Run Kotlin in Command Line: Super easy Steps!

Home » Kotlin » Run Kotlin in Command Line: Super easy Steps!

Running Kotlin programs from the command line can be a little tricky, but you can easily grasp the idea when you start writing some code to run through the terminal. Let’s explore how to run a Kotlin program in command line.

Run Kotlin in Command Line: Super easy Steps!

Step 1: Setting up SDKMAN!

SDKMAN is a command line toot that helps with the management of SDKs on systems. It is commonly used for managing and installing different versions of software development tools and frameworks, such as Java, Kotlin and others.

Where is brew?

Yes, of course, Homebrew is one the finest tools for managing these kinds of operations. However, I preferentially use SDKMAN for installing Kotlin because Homebrew has no support for older macOS versions. It requires the latest OS build at times, which can be hectic and painful for some developers.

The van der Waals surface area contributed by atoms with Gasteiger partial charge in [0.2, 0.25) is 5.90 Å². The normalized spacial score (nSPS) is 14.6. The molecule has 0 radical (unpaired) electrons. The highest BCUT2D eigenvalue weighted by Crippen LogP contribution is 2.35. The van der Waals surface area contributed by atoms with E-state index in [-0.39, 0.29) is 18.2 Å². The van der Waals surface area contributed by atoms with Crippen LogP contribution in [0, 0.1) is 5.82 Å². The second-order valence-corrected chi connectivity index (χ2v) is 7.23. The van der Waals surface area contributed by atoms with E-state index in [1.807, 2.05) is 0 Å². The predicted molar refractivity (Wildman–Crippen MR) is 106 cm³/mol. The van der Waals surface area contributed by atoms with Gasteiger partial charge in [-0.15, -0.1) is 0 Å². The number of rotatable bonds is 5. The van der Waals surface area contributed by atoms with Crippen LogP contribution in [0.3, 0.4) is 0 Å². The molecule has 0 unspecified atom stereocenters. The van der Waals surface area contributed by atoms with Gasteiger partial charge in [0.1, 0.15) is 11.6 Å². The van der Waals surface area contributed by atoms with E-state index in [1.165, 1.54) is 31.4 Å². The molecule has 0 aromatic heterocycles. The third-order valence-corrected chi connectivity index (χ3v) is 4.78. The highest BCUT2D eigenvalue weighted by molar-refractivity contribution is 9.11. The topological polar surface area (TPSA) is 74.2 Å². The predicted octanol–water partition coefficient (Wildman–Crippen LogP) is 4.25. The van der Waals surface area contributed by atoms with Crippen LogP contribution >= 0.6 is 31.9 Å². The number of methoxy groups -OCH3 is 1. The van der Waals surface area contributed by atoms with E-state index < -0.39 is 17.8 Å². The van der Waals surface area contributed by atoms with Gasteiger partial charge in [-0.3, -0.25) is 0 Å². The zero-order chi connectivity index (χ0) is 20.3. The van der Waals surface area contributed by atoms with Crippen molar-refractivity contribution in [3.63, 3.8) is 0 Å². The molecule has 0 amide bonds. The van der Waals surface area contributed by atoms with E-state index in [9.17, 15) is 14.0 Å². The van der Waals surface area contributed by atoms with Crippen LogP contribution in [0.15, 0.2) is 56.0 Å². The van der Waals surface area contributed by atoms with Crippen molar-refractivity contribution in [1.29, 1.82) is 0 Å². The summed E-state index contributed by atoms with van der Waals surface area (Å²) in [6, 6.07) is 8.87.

Open the terminal on Mac :

Type in :

$ curl -s "" | bash

$ source "$HOME/.sdkman/bin/"

Let’s check the version:

sdk version

Step 2 : Install Kotlin (Command line)

sdk install kotlin

Step 3: Write a simple Kotlin Program

You can use your favorite editor to write the program; I prefer nano here.

nano hello.kt

Ctl + O and hit Enter to Save. Ctrl + X to exit.

fun main()  

  println("Hello BigKnol!")


Step 4: Compile Kotlin in Terminal / CMD

kotlinc hello.kt -include-runtime -d hello.jar 

Step 5 : Run Kotlin Program in Command Line

java -jar hello.jar   

run and compile kotlin in cmd or terminal

Congratulations! You have successfully executed a Kotlin program in the terminal on your Mac.

If you prefer using IntelliJ IDEA for writing or practicing Kotlin programming, you can eliminate all these steps.

This skill is really helpful in actual coding situations where being fast and adaptable is super important. As you get better at using the command line, you’re not just running code; you’re also getting better at handling the tricky parts of making software with skill and ease.

Being good at using the command line is super useful when you’re actually building things with code in real-life situations. It helps you work fast and be flexible, which are really important.

Happy Coding!

You may also like...